Small shops would be wise to embrace YT's distribution model. Not having to have the huge overhead associated with stocking a full run of different styles and sized bikes should alleviate a major barrier to operations for local shops. Then they can pay less rent for smaller shops too, and focus on maintenance and service. Besides, If i'm paying $5-6k for a new rig Im gonna want a specific frame and build, not just what they happen to have kicking around the shop. So I'm probably gonna have to have the shop order it direct anyway. I just end up paying a 30-50% surcharge for the shop to make the phone call. YTs way could be better for everyone.
  • 15 0
 Is it just me or are these bikes not as cheap as everyone says they are?

I keep reading things like "1/3 the price of XYZ." The Capra costs about 1500 less than my comparably spec'd SC Nomad, so a little over 20%. Nothing to scoff at, but hardly revolutionary. I think people are making a mistake and comparing an X01 Capra to an XX1 Nomad with Enve wheels, a steak dinner, and a handjob, and then exaggerating a little bit on top of that. Also, SC is a premium brand. There are mainstream brands like Giant offering sweet bikes even closer to YT price point.
  • 5 0
 I've been looking at "budget" DH bikes lately, and have been comparing not only price but component spec. The YT bikes are spec'd at a higher level than comparably priced bikes. But yeah, I agree one can purchase a budget DH bike in that price range.
  • 1 0
 That's cool. I haven't shopped for a DH bike in a while so I checked out the Capra, as I just bought a similar rig and pretty much know all the parts. May be the DH bikes are even more discounted. In any case I don't think it lives up to the "THESE GUYS ARE GIVING BIKES AWAY" hype, but if the bikes are good, I hope they do well.
  • 1 1
 Only problem is that you'll have to wait at least 6 months for many of their models.
  • 1 0
 As time goes on, maybe that 6 month wait will go down. I look at Hyundai cars. When they 1st came to America they were "cheap" in all ways. People bought them, demand went up, larger inventories & quality continued to go up...they invested this higher cashflow into more R & D, better styling, higher quality builds, etc., and the cycle continues. YT coming into North America will probably see the same thing.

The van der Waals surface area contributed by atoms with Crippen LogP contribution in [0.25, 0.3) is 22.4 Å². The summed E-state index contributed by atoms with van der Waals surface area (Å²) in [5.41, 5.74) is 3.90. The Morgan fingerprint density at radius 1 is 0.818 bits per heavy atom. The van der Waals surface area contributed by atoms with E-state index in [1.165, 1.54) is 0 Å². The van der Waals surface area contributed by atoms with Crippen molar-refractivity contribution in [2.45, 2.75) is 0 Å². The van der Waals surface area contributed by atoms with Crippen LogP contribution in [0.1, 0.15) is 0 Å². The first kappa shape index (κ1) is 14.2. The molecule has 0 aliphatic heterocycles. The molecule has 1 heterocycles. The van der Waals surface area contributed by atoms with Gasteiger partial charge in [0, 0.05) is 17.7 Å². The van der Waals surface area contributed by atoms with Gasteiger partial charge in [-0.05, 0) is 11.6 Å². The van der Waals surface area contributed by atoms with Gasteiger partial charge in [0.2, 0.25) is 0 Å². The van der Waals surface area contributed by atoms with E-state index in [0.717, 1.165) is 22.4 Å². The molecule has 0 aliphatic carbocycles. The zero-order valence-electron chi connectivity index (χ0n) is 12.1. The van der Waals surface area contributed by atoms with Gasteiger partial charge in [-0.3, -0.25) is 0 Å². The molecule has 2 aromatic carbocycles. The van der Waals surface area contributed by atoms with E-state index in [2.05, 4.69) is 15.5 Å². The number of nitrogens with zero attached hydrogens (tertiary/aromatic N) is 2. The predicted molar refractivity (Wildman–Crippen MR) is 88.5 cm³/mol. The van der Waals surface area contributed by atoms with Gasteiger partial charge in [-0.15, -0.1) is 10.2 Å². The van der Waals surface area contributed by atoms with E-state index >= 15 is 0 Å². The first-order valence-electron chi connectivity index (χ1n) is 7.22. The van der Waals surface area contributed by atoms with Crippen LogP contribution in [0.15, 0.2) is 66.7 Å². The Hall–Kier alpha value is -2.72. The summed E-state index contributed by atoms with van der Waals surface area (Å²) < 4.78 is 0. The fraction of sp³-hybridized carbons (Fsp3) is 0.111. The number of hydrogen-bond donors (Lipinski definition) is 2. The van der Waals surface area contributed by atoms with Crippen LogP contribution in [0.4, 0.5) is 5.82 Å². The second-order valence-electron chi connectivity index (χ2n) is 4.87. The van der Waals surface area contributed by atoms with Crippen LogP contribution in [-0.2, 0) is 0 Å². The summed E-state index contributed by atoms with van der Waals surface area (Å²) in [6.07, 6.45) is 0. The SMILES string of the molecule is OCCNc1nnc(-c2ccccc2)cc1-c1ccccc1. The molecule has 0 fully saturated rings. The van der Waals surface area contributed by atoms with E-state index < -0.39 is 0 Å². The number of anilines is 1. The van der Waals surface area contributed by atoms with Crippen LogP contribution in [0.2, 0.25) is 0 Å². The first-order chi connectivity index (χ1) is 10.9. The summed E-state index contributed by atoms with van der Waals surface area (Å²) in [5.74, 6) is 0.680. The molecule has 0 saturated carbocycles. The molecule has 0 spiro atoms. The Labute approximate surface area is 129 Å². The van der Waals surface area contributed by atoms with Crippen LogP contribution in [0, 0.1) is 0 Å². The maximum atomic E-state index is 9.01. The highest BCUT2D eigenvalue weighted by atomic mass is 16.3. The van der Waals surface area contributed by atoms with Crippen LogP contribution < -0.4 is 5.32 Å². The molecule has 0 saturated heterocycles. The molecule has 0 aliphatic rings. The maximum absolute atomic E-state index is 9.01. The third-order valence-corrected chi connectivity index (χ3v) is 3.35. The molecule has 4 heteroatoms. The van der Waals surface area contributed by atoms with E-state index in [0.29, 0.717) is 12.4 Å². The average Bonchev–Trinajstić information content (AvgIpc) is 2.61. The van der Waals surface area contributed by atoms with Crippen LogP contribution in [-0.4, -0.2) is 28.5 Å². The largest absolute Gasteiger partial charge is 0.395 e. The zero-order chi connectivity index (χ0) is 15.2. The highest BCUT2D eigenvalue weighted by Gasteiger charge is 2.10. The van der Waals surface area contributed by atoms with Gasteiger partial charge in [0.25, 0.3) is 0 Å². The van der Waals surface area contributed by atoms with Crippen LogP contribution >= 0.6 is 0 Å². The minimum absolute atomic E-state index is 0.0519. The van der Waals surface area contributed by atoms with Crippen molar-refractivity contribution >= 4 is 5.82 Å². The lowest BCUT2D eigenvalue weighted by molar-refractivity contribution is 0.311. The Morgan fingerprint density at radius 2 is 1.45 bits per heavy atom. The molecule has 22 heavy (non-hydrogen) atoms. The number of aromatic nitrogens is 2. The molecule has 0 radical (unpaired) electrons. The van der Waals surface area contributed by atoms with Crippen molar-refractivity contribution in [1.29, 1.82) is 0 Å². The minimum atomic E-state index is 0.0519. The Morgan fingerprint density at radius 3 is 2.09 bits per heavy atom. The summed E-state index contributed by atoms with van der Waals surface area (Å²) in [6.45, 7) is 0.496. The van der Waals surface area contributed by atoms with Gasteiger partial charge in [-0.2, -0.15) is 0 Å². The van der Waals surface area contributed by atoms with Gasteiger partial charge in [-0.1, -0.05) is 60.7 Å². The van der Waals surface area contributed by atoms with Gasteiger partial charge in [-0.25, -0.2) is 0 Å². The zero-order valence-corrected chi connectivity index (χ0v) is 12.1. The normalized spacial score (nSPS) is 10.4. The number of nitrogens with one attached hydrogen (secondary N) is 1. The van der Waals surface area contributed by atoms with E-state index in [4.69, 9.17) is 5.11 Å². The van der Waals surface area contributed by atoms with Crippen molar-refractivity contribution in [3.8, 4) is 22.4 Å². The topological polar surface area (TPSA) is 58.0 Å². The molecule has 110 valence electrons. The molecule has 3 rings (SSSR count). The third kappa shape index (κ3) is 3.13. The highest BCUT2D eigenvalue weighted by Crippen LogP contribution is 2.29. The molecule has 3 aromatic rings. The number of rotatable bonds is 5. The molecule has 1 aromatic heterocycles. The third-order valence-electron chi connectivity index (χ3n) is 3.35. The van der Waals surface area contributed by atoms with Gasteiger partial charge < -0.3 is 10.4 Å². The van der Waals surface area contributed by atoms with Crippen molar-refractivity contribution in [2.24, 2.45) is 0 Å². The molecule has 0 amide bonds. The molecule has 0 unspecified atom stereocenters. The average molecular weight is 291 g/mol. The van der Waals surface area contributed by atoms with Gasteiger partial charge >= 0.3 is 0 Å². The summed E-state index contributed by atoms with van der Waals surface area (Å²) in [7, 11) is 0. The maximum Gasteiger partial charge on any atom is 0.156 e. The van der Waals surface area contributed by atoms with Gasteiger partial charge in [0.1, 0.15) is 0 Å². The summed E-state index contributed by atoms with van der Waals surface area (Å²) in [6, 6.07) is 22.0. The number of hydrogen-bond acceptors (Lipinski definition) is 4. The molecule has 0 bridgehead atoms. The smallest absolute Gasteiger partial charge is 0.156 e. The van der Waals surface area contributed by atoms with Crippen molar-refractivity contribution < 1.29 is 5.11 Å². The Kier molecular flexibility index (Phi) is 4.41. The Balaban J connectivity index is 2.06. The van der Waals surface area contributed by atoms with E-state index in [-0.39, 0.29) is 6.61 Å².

It will definitely turn some heads, it will probably have all the other manufacturers take notice when their marketshare gets hit and may change the future of the industry. Only time will tell....but for now, YT is an option for those willing to stick their neck out and wait for their bike. In a few short years, we may see more of this business model and it might be the new way of doing things. In the mean time you can save a few bucks!
  • 16 4
 YT could not have landed a better ambassador to represent, sell, and grow there company in North America. Zink is a standup guy with a solid head on his shoulders. This is the beginning of a great new venture for YT. Congrats and all the best!
  • 22 4
 Let's just hope that if he moves on to another company he doesn't talk about YT like he talks about many of his previous sponsors...
  • 13 3
 Its no secret that Cam Zink got the run around for frame sponsors for years. Don't generalize his comments about that and apply them to his other sponsors. To those he's always been loyal and supportive.
  • 4 1
 He's definitely got some Ownership of the brand. Leading a Brand in NA just for sponsorship doesnt make too much sense. Cam has the leverage to pull such type of deals. So he is not leaving. Same case with Andreu.
  • 15 2
 "Mountain biking needs professional quality bikes at entry-level prices..."